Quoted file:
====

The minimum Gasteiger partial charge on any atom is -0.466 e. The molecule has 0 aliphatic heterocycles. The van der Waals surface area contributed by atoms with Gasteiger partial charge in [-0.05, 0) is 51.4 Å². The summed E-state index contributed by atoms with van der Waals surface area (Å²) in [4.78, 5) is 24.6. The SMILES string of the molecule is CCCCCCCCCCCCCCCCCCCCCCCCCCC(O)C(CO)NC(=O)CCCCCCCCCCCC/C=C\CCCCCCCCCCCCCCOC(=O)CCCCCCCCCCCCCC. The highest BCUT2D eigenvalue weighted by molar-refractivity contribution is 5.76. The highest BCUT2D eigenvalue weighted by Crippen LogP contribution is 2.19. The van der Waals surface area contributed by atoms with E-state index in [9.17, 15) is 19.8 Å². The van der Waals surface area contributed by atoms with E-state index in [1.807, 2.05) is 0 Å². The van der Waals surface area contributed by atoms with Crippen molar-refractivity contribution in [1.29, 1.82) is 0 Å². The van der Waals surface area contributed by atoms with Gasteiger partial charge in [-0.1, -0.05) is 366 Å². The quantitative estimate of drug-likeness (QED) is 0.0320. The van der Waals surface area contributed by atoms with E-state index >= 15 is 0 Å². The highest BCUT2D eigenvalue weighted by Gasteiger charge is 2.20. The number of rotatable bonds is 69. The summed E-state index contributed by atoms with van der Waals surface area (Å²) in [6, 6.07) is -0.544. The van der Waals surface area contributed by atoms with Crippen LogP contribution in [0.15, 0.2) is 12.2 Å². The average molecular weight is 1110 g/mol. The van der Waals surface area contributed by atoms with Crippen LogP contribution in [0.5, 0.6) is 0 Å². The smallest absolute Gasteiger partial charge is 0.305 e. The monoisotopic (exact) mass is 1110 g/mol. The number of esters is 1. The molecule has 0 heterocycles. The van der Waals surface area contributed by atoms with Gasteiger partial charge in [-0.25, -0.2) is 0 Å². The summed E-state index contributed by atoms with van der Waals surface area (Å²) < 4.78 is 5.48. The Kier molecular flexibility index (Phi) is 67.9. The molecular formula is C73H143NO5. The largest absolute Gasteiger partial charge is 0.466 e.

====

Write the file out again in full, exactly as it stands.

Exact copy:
The minimum Gasteiger partial charge on any atom is -0.466 e. The molecule has 0 aliphatic heterocycles. The van der Waals surface area contributed by atoms with Gasteiger partial charge in [-0.05, 0) is 51.4 Å². The summed E-state index contributed by atoms with van der Waals surface area (Å²) in [4.78, 5) is 24.6. The SMILES string of the molecule is CCCCCCCCCCCCCCCCCCCCCCCCCCC(O)C(CO)NC(=O)CCCCCCCCCCCC/C=C\CCCCCCCCCCCCCCOC(=O)CCCCCCCCCCCCCC. The highest BCUT2D eigenvalue weighted by molar-refractivity contribution is 5.76. The highest BCUT2D eigenvalue weighted by Crippen LogP contribution is 2.19. The van der Waals surface area contributed by atoms with E-state index in [9.17, 15) is 19.8 Å². The van der Waals surface area contributed by atoms with E-state index in [1.807, 2.05) is 0 Å². The van der Waals surface area contributed by atoms with Crippen molar-refractivity contribution in [1.29, 1.82) is 0 Å². The van der Waals surface area contributed by atoms with Gasteiger partial charge in [-0.1, -0.05) is 366 Å². The quantitative estimate of drug-likeness (QED) is 0.0320. The van der Waals surface area contributed by atoms with E-state index >= 15 is 0 Å². The highest BCUT2D eigenvalue weighted by Gasteiger charge is 2.20. The number of rotatable bonds is 69. The summed E-state index contributed by atoms with van der Waals surface area (Å²) in [6, 6.07) is -0.544. The van der Waals surface area contributed by atoms with Crippen LogP contribution in [0.15, 0.2) is 12.2 Å². The average molecular weight is 1110 g/mol. The van der Waals surface area contributed by atoms with Crippen LogP contribution in [0.5, 0.6) is 0 Å². The smallest absolute Gasteiger partial charge is 0.305 e. The monoisotopic (exact) mass is 1110 g/mol. The number of esters is 1. The molecule has 0 heterocycles. The van der Waals surface area contributed by atoms with Gasteiger partial charge in [-0.25, -0.2) is 0 Å². The summed E-state index contributed by atoms with van der Waals surface area (Å²) < 4.78 is 5.48. The Kier molecular flexibility index (Phi) is 67.9. The molecular formula is C73H143NO5. The largest absolute Gasteiger partial charge is 0.466 e.